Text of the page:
Board size and firm risk-taking

Board size and firm risk-taking The main purpose of this paper is to investigate the relevance of board size and firm’s risky policy choices. I find that both the managerial pay to performance sensitivity (delta) and the managerial pay to firm risk sensitivity (vega) are negatively related to board size, suggesting that small boards give CEOs larger incentives and force them to bear more risk than larger boards. While controlling for the effects of managerial compensation schemes on corporate investment policy and financing policy, I find that companies with smaller boards take lower leverage but more risky investment. Finally, after controlling for the effects of financial decisions on overall firm risk, I find that companies with smaller boards are associated with higher future risk. This supports the hypothesis that board size has negative impact on firm’s risk taking. My results are robust to various estimation methods that control for endogeneity and panel dynamics. http://www.deepdyve.com/assets/images/DeepDyve-Logo-lg.png Review of Quantitative Finance and Accounting Springer Journals

Board size and firm risk-taking

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Publisher
Springer US
Copyright
Copyright © 2011 by Springer Science+Business Media, LLC
Subject
Finance; Corporate Finance; Accounting/Auditing; Econometrics; Operation Research/Decision Theory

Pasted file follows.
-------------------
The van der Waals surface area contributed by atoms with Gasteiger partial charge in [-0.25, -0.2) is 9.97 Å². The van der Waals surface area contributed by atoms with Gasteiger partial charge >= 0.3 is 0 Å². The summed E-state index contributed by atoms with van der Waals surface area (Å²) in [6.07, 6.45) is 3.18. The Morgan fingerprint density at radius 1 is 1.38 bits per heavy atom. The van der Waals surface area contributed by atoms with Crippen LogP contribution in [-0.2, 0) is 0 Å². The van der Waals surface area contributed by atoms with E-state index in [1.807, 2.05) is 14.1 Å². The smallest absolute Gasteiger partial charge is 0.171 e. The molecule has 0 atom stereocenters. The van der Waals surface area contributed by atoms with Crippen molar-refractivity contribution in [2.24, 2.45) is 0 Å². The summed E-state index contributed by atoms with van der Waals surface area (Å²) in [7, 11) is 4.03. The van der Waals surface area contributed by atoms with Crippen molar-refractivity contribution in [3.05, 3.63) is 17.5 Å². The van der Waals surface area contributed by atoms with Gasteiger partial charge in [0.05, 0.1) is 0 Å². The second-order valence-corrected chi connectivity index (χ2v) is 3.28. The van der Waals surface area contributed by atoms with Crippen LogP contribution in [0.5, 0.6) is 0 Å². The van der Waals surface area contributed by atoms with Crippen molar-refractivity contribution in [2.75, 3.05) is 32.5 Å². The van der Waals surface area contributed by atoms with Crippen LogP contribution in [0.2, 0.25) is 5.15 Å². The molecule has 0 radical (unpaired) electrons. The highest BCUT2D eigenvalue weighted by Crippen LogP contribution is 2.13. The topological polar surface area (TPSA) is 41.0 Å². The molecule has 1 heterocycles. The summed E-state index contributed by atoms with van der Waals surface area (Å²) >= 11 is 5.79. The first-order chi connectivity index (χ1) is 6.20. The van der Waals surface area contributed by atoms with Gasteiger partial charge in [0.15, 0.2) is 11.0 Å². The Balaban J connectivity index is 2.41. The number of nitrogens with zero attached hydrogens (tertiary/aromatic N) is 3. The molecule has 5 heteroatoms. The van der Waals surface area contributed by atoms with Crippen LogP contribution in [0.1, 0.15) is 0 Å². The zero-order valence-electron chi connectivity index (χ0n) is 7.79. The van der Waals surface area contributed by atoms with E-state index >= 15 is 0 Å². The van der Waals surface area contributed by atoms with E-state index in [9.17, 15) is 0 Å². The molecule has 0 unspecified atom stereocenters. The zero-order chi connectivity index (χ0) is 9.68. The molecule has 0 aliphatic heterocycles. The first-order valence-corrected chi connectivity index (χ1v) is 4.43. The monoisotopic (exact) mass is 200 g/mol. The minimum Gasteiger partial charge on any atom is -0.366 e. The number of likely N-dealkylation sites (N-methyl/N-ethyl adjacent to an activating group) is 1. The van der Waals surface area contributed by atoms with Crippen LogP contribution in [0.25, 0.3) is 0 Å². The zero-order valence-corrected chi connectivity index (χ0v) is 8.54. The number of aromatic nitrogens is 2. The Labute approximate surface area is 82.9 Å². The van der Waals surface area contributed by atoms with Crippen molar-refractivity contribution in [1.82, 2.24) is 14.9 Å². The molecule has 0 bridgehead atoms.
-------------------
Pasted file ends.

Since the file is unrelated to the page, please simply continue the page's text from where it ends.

ISSN
0924-865X
eISSN
1573-7179
D.O.I.
10.1007/s11156-011-0241-4
Publisher site
See Article on Publisher Site

Abstract

The main purpose of this paper is to investigate the relevance of board size and firm’s risky policy choices. I find that both the managerial pay to performance sensitivity (delta) and the managerial pay to firm risk sensitivity (vega) are negatively related to board size, suggesting that small boards give CEOs larger incentives and force them to bear more risk than larger boards. While controlling for the effects of managerial compensation schemes on corporate investment policy and financing policy, I find that companies with smaller boards take lower leverage but more risky investment. Finally, after controlling for the effects of financial decisions on overall firm risk, I find that companies with smaller boards are associated with higher future risk. This supports the hypothesis that board size has negative impact on firm’s risk taking. My results are robust to various estimation methods that control for endogeneity and panel dynamics.

Journal

Review of Quantitative Finance and AccountingSpringer Journals

Published: Apr 27, 2011

References

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